The Smooth Path to a Writing Career

Image: © gearstd (

The Quick and Easy Path to a Writing Career

It’s time to reveal the secret that successful writers have known for years. From the first word on the page to six-figure publishing deals with the Big Five (Penguin, Harper Collins, Simon & Schuster, Hachette, and MacMillan), this is the quick and easy path to becoming a successful writer.

Are you ready? You know you’re ready.

If you want to succeed, if you really want to make it in this business, you need to get off your ass and write. It is as easy and as hard as that.

All the talent in the world is going to do nothing for you if you do not put it into action. You can take all the creative writing classes you want, you can read every how-to book by authors like Ernest Hemingway and Ray Bradbury, but unless you put pen to paper (or fingers to keys), you will never grow. Luck, though helpful, is not necessary. Without a completed manuscript, that so-called luck is a moot point anyway.

Simply put, there is no magic formula. You have to put the work in to get what you want.

The Round About Path to a Writing Career

In the perfect world, all writers would find their names on the New York Times Best Sellers List. In reality, few of us will make it to the big show. It takes hard work and perseverance, not to mention a thick skin, to make a career out of writing. That shouldn’t stop any one of us from the pursuit.

If you want to replace your day job with a writing career, it’s better to start now than later. To do that, you have to make room for writing in your everyday life. Not every writer started out successfully, and not every writer starts out in a job that involves writing.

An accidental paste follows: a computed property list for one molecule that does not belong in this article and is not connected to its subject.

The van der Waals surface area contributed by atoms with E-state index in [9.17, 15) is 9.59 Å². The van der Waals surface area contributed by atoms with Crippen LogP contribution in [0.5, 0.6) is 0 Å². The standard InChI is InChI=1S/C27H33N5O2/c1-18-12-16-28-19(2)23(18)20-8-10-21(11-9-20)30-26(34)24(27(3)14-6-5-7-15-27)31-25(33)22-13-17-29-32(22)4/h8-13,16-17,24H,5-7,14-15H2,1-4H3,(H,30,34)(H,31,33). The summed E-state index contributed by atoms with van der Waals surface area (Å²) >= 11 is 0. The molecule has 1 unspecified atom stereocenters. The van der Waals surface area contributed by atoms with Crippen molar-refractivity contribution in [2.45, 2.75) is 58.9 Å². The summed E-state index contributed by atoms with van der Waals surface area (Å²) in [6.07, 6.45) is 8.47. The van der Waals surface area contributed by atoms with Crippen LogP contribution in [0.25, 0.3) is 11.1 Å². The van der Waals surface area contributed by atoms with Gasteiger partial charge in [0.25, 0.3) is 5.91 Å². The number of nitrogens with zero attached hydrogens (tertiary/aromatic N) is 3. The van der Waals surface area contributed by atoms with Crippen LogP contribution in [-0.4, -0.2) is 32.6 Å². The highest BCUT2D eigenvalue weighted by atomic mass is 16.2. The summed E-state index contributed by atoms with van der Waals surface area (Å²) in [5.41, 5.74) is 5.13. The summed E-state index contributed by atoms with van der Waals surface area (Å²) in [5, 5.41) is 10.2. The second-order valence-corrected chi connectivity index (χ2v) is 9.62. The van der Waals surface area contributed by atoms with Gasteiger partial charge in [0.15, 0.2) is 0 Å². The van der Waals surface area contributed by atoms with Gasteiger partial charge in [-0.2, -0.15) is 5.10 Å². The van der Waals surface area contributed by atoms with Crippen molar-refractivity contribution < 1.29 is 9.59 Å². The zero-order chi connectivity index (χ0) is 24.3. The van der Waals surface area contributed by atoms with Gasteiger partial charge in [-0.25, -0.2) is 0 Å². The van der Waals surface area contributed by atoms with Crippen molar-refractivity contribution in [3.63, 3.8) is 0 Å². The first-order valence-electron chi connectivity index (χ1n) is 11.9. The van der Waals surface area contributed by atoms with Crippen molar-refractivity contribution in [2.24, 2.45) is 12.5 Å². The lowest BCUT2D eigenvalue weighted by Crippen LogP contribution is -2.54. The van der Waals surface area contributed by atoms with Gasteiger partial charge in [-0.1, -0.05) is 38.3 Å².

Few people get it right the first time around.

Perhaps the most famous example is Stephen King. He was a janitor before he was discovered, and now he’s one of the most world-renowned authors of our time. J.D. Salinger was an entertainment director on a luxury cruise line. Kurt Vonnegut worked at a car dealership. Perhaps the most curious and interesting is Jack London. He was an oyster pirate, and yes that’s an actual thing. He would steal pearls from oyster farms on San Francisco Bay and sell them for profit.

A long line of physician authors gives me, a family doctor, hope too. Where would the world be without Michael Crichton’s iconic Jurassic Park? Robin Cook’s Invasion or Outbreak? I had the good fortune to meet both Michael Palmer and Tess Gerritsen at a writer’s conference in 2009, and they were as amazing in person as they are on the page.

These authors may not have started out where they wanted in the writing world, but they kept their storytelling alive.

Your Path to a Writing Career

Take the lead of the successful authors before you. Break through the maze that you built for yourself, the maze of self-doubt or so-called “writer’s block”, and start on your path to writing.

What you need to do is as simple as it is hard.

  1. Write when you are inspired. Never let a good idea slip away. Keep a pen and paper at the ready, even at the bedside. Some of the best ideas strike when you are falling asleep or even in your dreams.
  2. Write when you are not inspired. Waiting is a writer’s worst enemy. Do not use the excuse of writer’s block to keep you from the page. You can always edit a page of bad writing but never a blank one.
  3. Write when you have something to say. Sharing what you know can be empowering. Sharing your ideas more so. Don’t hesitate to leave your mark.
  4. Write when you don’t know what to say. Sometimes you learn more about your story as it evolves on the page. Let your ideas work themselves out. Writing helps you to grow as a person.
  5. Write because you love it. Why else would you write? If you write for fame and fortune, you could find it hard to outlast the rigors of the trade. When you write for the joy of it, it will shine through in your work.

No matter what you do, get started today. You will find that elusive “smooth path” to a writing career — it’s called writing.